The beginning of many school years often starts with an analysis of the previous year’s results. This can be a complex and time consuming business which can send a number of more “statistically challenged” teachers heading for a darkened room to lie down in. There is a balance to strike between having enough data to analyse in depth without “analysis for analysis” sake and the potential to miss the main learning points.
The #5MinResultsAnalysis has been produced by @LeadingLearner and @TeacherToolkit to guide you through the process of analysing your own/department’s/phase’s/school’s results and leads you towards “The Big Picture”, so you know what went well and what you want to improve for this year’s classes.
The #5MinResultsAnalysis looks at data, interventions, assessment systems and the quality of teaching. The Reducing In-school Variation: Making Effective Practice Standard Practice Report looked at variations, in the same school between departments/phases or across years, as a combination of the “variation in the quality and effectiveness of approaches to teaching and learning” or “variation in policies and procedures”. The #5MinResultsAnalysis has a look at both so there are two starting points – you decide where to begin..
Measure – There are a number of key measures that teachers and schools use – in primary schools, Expected Standard & ES+ alongside KS1-2 progress. In secondary schools Attainment 8, Progress 8 (available later in the term), A*-CEM, Aand E-bacc (if you focus on it). Sixth Forms look at A*-E, A*-B, point score per subject & overall alongside progress measures; for example, ALPS. The actual outcomes for these key measures can be compared against national averages and target grades at a class/subject level.
Don’t forget to also look at a breakdown of the different parts of the exam or SAT that are available. Is there a difference in how well pupils did on various questions/components? Anything you need to do different next year?
Value Added – There are various value added measures that can be used. Some are produced by commercial companies others in the school’s official IDSR. This document tends to come in later in the academic year. This measure is important because it places your own/school’s results in a context based upon a baseline of the pupils actually in your class/the cohort; some contextualise beyond the prior attainment used in official figures and are even more revealing.
Sub-Group Analysis – We want all pupils to do well. Nationally there are some groups whose performance lags behind. In addition to those listed you may also want to look at different ethnic groups, travellers, children of forces personnel or transient children if there are a number in your class/school.
–PP: Pupil Premium (FSM Ever6), FSM: Free School Meals, CLA: Children Looked After, M/F: Male versus female, EAL: English as an Additional Language and pupils with special educational needs – Statemented
–Don’t forget G&T: Gifted & Talented pupils – are they making the progress expected and achieving top grades.
*One word of warning about analysing sub-groups; where numbers are low, as they will be at a class level and can be at a school level, drawing conclusions with any degree of certainty is fraught with danger. Basically, take care.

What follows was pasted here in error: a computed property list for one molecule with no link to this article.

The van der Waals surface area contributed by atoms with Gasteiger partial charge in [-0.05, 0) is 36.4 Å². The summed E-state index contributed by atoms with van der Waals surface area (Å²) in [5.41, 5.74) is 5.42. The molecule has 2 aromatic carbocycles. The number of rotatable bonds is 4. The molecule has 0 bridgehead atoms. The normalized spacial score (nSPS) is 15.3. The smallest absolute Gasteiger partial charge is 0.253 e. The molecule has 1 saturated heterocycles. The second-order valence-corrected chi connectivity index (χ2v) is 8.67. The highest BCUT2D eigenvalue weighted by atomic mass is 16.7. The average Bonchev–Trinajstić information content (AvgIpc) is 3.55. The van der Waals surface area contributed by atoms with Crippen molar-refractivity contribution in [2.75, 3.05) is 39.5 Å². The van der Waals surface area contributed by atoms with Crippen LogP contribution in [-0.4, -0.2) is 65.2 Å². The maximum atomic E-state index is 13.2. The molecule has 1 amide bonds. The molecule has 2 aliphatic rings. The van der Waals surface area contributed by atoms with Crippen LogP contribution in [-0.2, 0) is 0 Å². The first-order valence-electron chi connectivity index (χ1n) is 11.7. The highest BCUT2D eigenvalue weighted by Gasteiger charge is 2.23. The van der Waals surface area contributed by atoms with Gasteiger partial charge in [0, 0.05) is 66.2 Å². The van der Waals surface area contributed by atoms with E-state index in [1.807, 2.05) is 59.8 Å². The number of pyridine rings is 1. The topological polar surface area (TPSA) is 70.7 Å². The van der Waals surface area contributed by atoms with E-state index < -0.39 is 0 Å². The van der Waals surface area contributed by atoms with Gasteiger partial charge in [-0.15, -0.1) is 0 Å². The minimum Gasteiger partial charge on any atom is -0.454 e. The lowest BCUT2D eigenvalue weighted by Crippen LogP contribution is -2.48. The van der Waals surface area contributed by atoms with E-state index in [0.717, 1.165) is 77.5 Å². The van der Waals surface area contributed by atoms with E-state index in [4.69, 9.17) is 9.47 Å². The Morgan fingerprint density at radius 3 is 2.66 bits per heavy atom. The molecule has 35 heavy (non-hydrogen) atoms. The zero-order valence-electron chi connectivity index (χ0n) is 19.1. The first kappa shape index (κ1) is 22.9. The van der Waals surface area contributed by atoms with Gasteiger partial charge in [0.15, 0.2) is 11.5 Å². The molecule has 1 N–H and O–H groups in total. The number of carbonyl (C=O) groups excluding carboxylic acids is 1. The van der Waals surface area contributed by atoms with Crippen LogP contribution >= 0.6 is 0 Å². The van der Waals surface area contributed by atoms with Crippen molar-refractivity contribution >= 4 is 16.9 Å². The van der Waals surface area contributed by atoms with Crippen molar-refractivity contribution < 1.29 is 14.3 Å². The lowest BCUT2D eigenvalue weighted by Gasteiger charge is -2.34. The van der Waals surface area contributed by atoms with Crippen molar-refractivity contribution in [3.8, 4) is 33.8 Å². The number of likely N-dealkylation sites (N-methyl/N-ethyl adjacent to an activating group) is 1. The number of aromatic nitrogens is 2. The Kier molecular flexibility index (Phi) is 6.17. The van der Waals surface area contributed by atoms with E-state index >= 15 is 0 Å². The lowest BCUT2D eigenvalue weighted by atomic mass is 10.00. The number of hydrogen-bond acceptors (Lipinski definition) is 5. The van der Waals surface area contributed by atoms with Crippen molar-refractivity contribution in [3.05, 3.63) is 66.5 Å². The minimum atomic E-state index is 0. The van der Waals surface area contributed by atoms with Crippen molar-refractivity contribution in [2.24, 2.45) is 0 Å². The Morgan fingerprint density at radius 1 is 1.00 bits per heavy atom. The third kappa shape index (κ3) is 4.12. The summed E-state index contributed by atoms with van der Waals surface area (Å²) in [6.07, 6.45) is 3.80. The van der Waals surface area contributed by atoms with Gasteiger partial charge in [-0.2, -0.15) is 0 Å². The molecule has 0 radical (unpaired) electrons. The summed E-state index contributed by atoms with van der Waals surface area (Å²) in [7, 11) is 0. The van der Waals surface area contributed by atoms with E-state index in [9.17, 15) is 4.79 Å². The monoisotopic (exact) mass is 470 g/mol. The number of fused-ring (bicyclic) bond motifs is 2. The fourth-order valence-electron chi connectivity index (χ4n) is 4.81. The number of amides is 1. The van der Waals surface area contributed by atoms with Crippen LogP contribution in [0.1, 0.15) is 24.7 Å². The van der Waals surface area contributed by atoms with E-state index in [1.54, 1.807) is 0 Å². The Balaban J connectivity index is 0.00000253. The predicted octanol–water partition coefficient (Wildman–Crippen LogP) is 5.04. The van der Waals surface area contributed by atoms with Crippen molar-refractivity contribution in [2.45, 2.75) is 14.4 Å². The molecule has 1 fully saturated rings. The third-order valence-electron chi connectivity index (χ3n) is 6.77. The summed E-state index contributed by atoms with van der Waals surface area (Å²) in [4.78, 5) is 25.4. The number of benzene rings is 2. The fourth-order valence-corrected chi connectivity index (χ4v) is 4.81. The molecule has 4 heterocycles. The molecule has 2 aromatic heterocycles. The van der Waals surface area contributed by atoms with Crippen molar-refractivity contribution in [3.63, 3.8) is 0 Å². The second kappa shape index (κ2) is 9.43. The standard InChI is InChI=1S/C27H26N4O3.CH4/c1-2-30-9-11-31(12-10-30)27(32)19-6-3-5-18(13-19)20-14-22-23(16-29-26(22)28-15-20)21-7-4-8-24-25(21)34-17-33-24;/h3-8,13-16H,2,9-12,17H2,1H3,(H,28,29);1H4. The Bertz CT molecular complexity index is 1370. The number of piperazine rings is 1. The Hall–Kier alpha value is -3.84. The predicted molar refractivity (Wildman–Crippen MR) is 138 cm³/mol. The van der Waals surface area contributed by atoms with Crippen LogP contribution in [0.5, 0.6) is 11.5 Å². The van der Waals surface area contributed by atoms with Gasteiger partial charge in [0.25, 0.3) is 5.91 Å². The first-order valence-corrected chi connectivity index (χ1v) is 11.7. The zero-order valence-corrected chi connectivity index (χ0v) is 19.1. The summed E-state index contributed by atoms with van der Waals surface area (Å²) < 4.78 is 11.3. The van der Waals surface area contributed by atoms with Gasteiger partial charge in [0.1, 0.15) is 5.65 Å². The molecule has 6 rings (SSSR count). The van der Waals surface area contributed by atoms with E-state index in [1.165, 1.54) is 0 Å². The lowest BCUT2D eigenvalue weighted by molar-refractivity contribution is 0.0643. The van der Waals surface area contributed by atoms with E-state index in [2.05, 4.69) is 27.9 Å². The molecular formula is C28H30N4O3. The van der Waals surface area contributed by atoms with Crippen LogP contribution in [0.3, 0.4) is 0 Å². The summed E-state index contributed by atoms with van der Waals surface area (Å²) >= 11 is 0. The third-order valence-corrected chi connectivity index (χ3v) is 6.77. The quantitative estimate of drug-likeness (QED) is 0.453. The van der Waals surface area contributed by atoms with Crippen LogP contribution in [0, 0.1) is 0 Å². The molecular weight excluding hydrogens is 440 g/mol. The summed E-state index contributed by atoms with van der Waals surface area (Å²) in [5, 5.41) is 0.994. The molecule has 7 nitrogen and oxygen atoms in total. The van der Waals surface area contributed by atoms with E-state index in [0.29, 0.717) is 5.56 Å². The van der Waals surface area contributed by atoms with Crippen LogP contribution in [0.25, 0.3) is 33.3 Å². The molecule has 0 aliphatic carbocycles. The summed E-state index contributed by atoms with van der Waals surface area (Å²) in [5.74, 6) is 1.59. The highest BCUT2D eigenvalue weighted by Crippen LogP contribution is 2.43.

Interventions – Many teachers and schools have particular intervention programmes. They require a great deal of commitment and resources to implement but which ones were effective and which ones were not? If an intervention was not effective needs it need changing or simply dropping so teachers can focus more on what happens in the classroom, day in and day out.
Assessment Systems – This is a very important health check on one of the main systems found in schools. How effective were your assessment systems at helping pupils learn; did they provide feedback to pupils and teachers on areas that needed further study? Too many systems are focussed on monitoring rather than learning.
Quality of Teaching – What was the typical class room experience of the pupils like? Where there any extenuating staff circumstances you need to take account of – absences, extended leave?
The Big Picture (What have you Learnt? What Next?) – This is the important part!
When you’ve looked at all the detail, what have you learnt? Don’t forget to capture what went well, you will want to do this again. Can you make these your/the departments super strengths? What do you want to improve for the next set of pupils? Time to action plan – who is going to do what by when and how? The clock is already ticking to next year’s rests and exams so no time to lose. Pick a few big issues that you can make a real impact on.
When choosing the few big issues to focus on remember to keep an eye on what you can influence and is in your control and what is not. There isn’t much point in fretting, getting annoyed or losing sleep on things that are simply not in your sphere of influence. The maddening changes to GCSE English grade boundaries in Summer 2012 is one such thing.
I hope that this year’s results were good for your children/students but if not try to step back and be objective in your analysis. All good headteachers look for an accurate, open and honest analysis of results. Talking of good headteachers, here’s a blog post from John Tomsett’s which may be of interest, “What I did as a Headteacher When Our GCSE Results were in Decline”.
The #5MinResultsAnalysis can be downloaded here: